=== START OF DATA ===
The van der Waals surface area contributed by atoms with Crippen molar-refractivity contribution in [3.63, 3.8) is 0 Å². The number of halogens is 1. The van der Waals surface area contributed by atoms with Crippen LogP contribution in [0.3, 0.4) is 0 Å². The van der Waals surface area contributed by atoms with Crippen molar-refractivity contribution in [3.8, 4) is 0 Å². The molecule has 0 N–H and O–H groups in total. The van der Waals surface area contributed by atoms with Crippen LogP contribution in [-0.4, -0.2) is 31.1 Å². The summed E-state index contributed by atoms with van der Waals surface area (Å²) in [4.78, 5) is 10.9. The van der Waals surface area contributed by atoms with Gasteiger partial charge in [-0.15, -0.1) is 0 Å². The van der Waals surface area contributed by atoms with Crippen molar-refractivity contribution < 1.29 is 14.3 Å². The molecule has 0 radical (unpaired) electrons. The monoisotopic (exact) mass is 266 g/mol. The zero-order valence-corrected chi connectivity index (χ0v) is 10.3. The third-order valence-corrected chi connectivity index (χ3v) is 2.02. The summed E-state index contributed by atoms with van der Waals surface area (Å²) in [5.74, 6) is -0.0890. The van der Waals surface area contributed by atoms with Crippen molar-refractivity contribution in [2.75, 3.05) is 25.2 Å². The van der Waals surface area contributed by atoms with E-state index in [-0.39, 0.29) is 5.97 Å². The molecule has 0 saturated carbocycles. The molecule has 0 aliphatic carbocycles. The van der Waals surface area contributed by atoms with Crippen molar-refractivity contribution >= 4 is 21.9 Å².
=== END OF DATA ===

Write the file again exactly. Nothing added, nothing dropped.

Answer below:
The van der Waals surface area contributed by atoms with Crippen molar-refractivity contribution in [3.63, 3.8) is 0 Å². The number of halogens is 1. The van der Waals surface area contributed by atoms with Crippen LogP contribution in [0.3, 0.4) is 0 Å². The van der Waals surface area contributed by atoms with Crippen molar-refractivity contribution in [3.8, 4) is 0 Å². The molecule has 0 N–H and O–H groups in total. The van der Waals surface area contributed by atoms with Crippen LogP contribution in [-0.4, -0.2) is 31.1 Å². The summed E-state index contributed by atoms with van der Waals surface area (Å²) in [4.78, 5) is 10.9. The van der Waals surface area contributed by atoms with Gasteiger partial charge in [-0.15, -0.1) is 0 Å². The van der Waals surface area contributed by atoms with Crippen molar-refractivity contribution < 1.29 is 14.3 Å². The molecule has 0 radical (unpaired) electrons. The monoisotopic (exact) mass is 266 g/mol. The zero-order valence-corrected chi connectivity index (χ0v) is 10.3. The third-order valence-corrected chi connectivity index (χ3v) is 2.02. The summed E-state index contributed by atoms with van der Waals surface area (Å²) in [5.74, 6) is -0.0890. The van der Waals surface area contributed by atoms with Crippen molar-refractivity contribution in [2.75, 3.05) is 25.2 Å². The van der Waals surface area contributed by atoms with E-state index in [-0.39, 0.29) is 5.97 Å². The molecule has 0 saturated carbocycles. The molecule has 0 aliphatic carbocycles. The van der Waals surface area contributed by atoms with Crippen molar-refractivity contribution >= 4 is 21.9 Å².